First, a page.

Through Gnip, researchers have already made extensive use of much of the Twitter archive. Sherry Emery, a senior scientist at the Institute for Health Research and Policy at the University of Illinois at Chicago, analyzes tweets about smoking to understand the role of media in influencing the habit. When the Center for Disease Control launched a graphic anti-smoking ad campaign last spring, Emery and her team were able to analyze every public tweet about smoking and understand how people were reacting to the commercials.
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“We can’t use Twitter to look at whether they actually quit smoking,” Emery says. “But we can really get a better understanding of whether people embraced the message of the ad or not, which is an important intermediate step to making changes in their behavior.”
Even with the tools available to quickly search the Twitter archive, making sense of such a huge dataset can be a challenge. Emery’s group has amassed more than 50 million tweets about smoking since December 2011. “A big part of what we do is just cleaning the data to make sure that the tweets that we’re looking at are about smoking tobacco and not about smoking weed or smoking ribs or smoking hot girls,” she says.
Using computer software to assess human emotion in tweets is also tricky. For example, someone tweeting “This is scary!” about the CDC commercial featuring former smokers with artificial voice boxes might seem like a negative reaction to a computer program. In fact, it’s the desired effect for an ad aimed at curbing smoking. Human coders have to feed the computer between 500 and 1,000 sample tweets to help it properly understand how to organize responses to a research question.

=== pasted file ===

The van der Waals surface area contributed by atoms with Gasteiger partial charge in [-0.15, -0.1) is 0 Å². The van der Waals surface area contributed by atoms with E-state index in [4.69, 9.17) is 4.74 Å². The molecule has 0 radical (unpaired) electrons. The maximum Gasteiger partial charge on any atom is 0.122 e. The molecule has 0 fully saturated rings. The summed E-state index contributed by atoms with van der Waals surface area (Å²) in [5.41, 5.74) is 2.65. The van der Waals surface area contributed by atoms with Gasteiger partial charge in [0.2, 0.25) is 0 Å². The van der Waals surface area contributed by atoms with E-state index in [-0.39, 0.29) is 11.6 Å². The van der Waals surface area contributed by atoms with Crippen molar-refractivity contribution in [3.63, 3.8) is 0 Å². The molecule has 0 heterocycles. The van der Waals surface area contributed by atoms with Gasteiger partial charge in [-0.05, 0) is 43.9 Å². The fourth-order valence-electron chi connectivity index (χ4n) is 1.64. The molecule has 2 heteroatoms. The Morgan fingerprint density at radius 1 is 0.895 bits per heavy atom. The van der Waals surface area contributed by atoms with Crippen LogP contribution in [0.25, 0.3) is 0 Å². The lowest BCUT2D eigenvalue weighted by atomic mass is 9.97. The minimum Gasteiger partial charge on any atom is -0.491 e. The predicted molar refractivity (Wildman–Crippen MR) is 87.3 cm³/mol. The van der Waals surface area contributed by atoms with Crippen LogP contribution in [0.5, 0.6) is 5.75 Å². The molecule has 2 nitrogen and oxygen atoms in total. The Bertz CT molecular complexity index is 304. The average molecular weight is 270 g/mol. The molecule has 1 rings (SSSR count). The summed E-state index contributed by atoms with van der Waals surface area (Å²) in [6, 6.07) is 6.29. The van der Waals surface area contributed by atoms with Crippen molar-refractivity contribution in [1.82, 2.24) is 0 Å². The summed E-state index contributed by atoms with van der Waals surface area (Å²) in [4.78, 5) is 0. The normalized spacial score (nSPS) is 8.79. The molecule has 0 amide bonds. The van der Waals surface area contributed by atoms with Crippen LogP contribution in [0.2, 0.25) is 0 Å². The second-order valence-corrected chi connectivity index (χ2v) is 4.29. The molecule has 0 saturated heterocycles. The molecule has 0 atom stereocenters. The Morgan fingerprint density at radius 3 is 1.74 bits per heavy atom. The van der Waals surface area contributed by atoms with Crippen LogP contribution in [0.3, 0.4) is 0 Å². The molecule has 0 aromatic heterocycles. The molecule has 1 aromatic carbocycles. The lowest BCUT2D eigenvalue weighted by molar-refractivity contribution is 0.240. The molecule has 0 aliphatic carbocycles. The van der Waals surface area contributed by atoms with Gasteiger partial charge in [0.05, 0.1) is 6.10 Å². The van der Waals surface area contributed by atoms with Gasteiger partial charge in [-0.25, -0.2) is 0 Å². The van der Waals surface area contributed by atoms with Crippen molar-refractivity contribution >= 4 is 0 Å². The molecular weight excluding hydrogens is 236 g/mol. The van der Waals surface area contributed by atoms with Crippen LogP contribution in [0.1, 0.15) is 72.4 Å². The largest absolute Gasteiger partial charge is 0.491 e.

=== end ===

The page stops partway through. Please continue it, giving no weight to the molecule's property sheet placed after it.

Other uses for tweets have also emerged. Daniel Hodd, a business student at Fordham University, is studying the conversation surrounding 50 stocks on Twitter to see if investor sentiment correlates with stock price. Chris Cantey, a master’s student studying cartography at the University of Wisconsin, has already used the more limited Twitter API system to geographically map last month’s flu outbreak. He’s now using the full firehose to analyze how responses to Hurricane Sandy unfolded in real time.
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All the researchers agree that Twitter is a powerful tool for sociological study. Soon, if the Library of Congress can make its database fully functional, it’ll also be an easily accessible one. And one day, long after we’ve all sent our final snarky tweet, our messages will live on.
“Social media gives even those among us who don’t have the time to pick up a pen every day an opportunity to be recorders of and witnesses to history,” says Osterberg. “Those perspectives will be incredibly valuable to researchers and authors and policy makers down the road who want to understand the times we’re living in today.”